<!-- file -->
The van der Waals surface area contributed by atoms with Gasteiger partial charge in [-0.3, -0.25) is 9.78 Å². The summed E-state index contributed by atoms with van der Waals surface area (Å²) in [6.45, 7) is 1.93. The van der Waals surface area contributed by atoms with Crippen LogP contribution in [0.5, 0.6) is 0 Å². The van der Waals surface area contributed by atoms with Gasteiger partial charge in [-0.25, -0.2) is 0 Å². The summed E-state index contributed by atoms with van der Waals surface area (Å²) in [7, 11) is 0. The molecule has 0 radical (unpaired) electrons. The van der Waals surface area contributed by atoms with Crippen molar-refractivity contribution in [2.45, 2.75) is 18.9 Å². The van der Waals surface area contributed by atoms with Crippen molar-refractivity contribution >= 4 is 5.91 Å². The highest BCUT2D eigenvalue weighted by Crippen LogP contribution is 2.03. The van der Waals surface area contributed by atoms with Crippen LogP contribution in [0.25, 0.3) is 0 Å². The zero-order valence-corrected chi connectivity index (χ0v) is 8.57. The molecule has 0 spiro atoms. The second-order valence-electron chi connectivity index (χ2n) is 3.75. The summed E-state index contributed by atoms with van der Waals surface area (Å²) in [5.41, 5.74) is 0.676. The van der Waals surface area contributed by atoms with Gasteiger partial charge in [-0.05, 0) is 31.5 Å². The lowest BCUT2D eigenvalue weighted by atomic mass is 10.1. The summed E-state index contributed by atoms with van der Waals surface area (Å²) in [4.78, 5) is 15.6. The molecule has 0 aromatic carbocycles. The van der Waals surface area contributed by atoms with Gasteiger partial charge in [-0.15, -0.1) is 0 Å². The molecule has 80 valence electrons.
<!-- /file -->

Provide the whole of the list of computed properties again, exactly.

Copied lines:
The van der Waals surface area contributed by atoms with Gasteiger partial charge in [-0.3, -0.25) is 9.78 Å². The summed E-state index contributed by atoms with van der Waals surface area (Å²) in [6.45, 7) is 1.93. The van der Waals surface area contributed by atoms with Crippen LogP contribution in [0.5, 0.6) is 0 Å². The van der Waals surface area contributed by atoms with Gasteiger partial charge in [-0.25, -0.2) is 0 Å². The summed E-state index contributed by atoms with van der Waals surface area (Å²) in [7, 11) is 0. The molecule has 0 radical (unpaired) electrons. The van der Waals surface area contributed by atoms with Crippen molar-refractivity contribution in [2.45, 2.75) is 18.9 Å². The van der Waals surface area contributed by atoms with Crippen molar-refractivity contribution >= 4 is 5.91 Å². The highest BCUT2D eigenvalue weighted by Crippen LogP contribution is 2.03. The van der Waals surface area contributed by atoms with Crippen LogP contribution in [0.25, 0.3) is 0 Å². The zero-order valence-corrected chi connectivity index (χ0v) is 8.57. The molecule has 0 spiro atoms. The second-order valence-electron chi connectivity index (χ2n) is 3.75. The summed E-state index contributed by atoms with van der Waals surface area (Å²) in [5.41, 5.74) is 0.676. The van der Waals surface area contributed by atoms with Gasteiger partial charge in [-0.05, 0) is 31.5 Å². The lowest BCUT2D eigenvalue weighted by atomic mass is 10.1. The summed E-state index contributed by atoms with van der Waals surface area (Å²) in [4.78, 5) is 15.6. The molecule has 0 aromatic carbocycles. The van der Waals surface area contributed by atoms with Gasteiger partial charge in [-0.15, -0.1) is 0 Å². The molecule has 80 valence electrons.